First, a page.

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Study of William Blake's Poems of Experience

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Introduction

Study of William Blake's Poems of Experience Most of William Blake's poetry that I have studied has had a major theme or themes such as religion or oppression and usually his poems also use symbolism to get across the point. I am going to study closer two poems: The Tiger and A Poison Tree. The Tiger is a very famous poem and is one of the more popular poems written by Blake. I feel that the poem is about religion, creation and the French Revolution, which took place in France around the time, that Blake was writing these poems. I think that the Tiger itself is a personification of evil, which you could say is the French Revolution as many Europeans thought that the revolution was an evil thing. The animal, the Tiger is also a very strong, ferocious animal that hunts its prey very well. Again there are connections with the revolution, which was very strong and ferocious and did not stop until it got what it wanted like a tiger doesn't stop until it gets its prey. The poem starts of by saying that the Tiger is 'burning', which I thinks means that the revolution is alive and burning. ...read more.

Middle

This subtle change gives a lasting effect on the reader. I believe that it means that now the revolution is so powerful that who dares to oppose it not just who could implying that there is no one brave enough to fight against it and it will surely grow out of control very quickly. A Poison Tree is another fairly famous poem by Blake and I think that it is very symbolic and important. I think that this poem is about hate of another person and human evil. I believe that the tree that Blake refers to is the tree in the story of Adam and Eve in the Old Testament and the poison is the knowledge of that tree in the story. So is Blake trying to say that knowledge is poisonous? Today this is a very common concept as many people say knowledge can be dangerous and many people have wondered how people are the happiest when they are young, unaware and without much knowledge. The first verse has a very simple meaning and Blake speaks of how one should tell their feelings especially bad ones to the other party involved instead of holding them in and letting them grow. ...read more.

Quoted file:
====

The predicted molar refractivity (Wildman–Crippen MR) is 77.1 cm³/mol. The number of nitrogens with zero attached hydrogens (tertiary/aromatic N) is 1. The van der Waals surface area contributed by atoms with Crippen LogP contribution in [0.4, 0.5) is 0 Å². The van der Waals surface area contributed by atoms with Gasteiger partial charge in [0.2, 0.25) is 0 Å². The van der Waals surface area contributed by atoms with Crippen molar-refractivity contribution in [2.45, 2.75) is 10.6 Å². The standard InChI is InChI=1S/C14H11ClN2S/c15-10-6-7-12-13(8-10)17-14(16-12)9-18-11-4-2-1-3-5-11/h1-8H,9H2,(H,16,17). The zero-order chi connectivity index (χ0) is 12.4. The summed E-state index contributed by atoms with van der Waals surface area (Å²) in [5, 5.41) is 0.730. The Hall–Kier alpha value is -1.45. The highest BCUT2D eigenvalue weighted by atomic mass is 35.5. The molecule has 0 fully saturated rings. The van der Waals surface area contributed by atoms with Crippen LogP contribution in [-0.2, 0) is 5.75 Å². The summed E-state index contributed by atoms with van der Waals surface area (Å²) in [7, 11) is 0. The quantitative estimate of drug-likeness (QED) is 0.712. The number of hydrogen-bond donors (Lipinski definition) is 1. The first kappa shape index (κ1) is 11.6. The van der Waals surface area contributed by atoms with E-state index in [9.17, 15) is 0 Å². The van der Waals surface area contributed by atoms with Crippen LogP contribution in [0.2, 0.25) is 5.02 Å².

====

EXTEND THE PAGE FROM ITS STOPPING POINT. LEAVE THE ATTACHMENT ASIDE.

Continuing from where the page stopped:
Conclusion

In 'London' there is also a feeling of oppression, 'mind - forged manacles' which also relates to the French Revolution, which I think is one of the main themes in 'The Tiger'. In the poem, 'London' there is a sense of death and poverty, which could have come from the fact that Blake himself came form a poor background and used to live in the poorer areas of North London where poverty, death and disease were rife. 'Holy Thursday' is another poem where Blake talks of the poverty in this country. In this poem he addresses it almost directly and he says that in this great land how come there are still so many poor people for whom it is so difficult to even find food. The final major theme is religion and Blake seems to bring this into almost all of his poems. In 'The Tiger' he speaks of how God created the 'tiger' and he speaks a lot on heaven like in the poem, 'Ah! Sunflower.' Here he speaks of the long journey of life and finally when the journey is over one can go into the sweet relaxation of heaven and is finally free of the burdens of life. Although Blake's poems are very complicated I think that Blake is a very good poet and he seems to relate many of his poems with issues of his times and his feelings at the time. Rushil Patel 10D ...read more.

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